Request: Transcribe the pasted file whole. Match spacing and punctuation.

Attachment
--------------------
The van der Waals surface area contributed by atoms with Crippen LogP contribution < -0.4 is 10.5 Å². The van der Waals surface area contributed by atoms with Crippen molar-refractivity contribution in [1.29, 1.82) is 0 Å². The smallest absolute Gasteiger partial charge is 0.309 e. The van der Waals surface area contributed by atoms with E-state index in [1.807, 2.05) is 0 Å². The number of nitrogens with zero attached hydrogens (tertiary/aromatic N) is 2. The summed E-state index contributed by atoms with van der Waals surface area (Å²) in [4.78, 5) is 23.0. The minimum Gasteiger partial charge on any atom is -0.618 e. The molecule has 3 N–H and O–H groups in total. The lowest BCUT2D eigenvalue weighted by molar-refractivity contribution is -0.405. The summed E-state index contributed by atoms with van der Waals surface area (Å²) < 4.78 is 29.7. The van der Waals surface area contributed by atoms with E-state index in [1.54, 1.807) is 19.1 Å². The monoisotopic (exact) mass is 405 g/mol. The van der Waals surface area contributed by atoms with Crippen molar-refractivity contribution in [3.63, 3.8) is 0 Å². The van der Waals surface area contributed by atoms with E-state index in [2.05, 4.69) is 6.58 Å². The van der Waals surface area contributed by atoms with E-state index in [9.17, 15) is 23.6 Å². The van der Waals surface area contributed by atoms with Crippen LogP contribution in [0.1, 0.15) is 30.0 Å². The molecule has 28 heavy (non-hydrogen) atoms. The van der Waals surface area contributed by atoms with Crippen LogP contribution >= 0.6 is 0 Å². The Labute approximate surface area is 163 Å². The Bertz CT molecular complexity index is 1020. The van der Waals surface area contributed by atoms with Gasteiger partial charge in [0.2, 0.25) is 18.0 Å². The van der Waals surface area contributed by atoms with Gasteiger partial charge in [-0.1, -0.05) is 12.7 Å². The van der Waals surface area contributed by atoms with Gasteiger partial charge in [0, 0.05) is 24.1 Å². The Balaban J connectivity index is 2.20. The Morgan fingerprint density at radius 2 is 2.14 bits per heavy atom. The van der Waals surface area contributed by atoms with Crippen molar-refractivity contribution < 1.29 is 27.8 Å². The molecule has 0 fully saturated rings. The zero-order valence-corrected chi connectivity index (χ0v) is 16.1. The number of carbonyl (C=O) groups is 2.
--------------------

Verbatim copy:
The van der Waals surface area contributed by atoms with Crippen LogP contribution < -0.4 is 10.5 Å². The van der Waals surface area contributed by atoms with Crippen molar-refractivity contribution in [1.29, 1.82) is 0 Å². The smallest absolute Gasteiger partial charge is 0.309 e. The van der Waals surface area contributed by atoms with E-state index in [1.807, 2.05) is 0 Å². The number of nitrogens with zero attached hydrogens (tertiary/aromatic N) is 2. The summed E-state index contributed by atoms with van der Waals surface area (Å²) in [4.78, 5) is 23.0. The minimum Gasteiger partial charge on any atom is -0.618 e. The molecule has 3 N–H and O–H groups in total. The lowest BCUT2D eigenvalue weighted by molar-refractivity contribution is -0.405. The summed E-state index contributed by atoms with van der Waals surface area (Å²) < 4.78 is 29.7. The van der Waals surface area contributed by atoms with E-state index in [1.54, 1.807) is 19.1 Å². The monoisotopic (exact) mass is 405 g/mol. The van der Waals surface area contributed by atoms with Crippen molar-refractivity contribution in [3.63, 3.8) is 0 Å². The van der Waals surface area contributed by atoms with E-state index in [2.05, 4.69) is 6.58 Å². The van der Waals surface area contributed by atoms with E-state index in [9.17, 15) is 23.6 Å². The van der Waals surface area contributed by atoms with Crippen LogP contribution in [0.1, 0.15) is 30.0 Å². The molecule has 28 heavy (non-hydrogen) atoms. The van der Waals surface area contributed by atoms with Crippen LogP contribution >= 0.6 is 0 Å². The Labute approximate surface area is 163 Å². The Bertz CT molecular complexity index is 1020. The van der Waals surface area contributed by atoms with Gasteiger partial charge in [0.2, 0.25) is 18.0 Å². The van der Waals surface area contributed by atoms with Gasteiger partial charge in [-0.1, -0.05) is 12.7 Å². The van der Waals surface area contributed by atoms with Gasteiger partial charge in [0, 0.05) is 24.1 Å². The Balaban J connectivity index is 2.20. The Morgan fingerprint density at radius 2 is 2.14 bits per heavy atom. The van der Waals surface area contributed by atoms with Crippen molar-refractivity contribution < 1.29 is 27.8 Å². The molecule has 0 fully saturated rings. The zero-order valence-corrected chi connectivity index (χ0v) is 16.1. The number of carbonyl (C=O) groups is 2.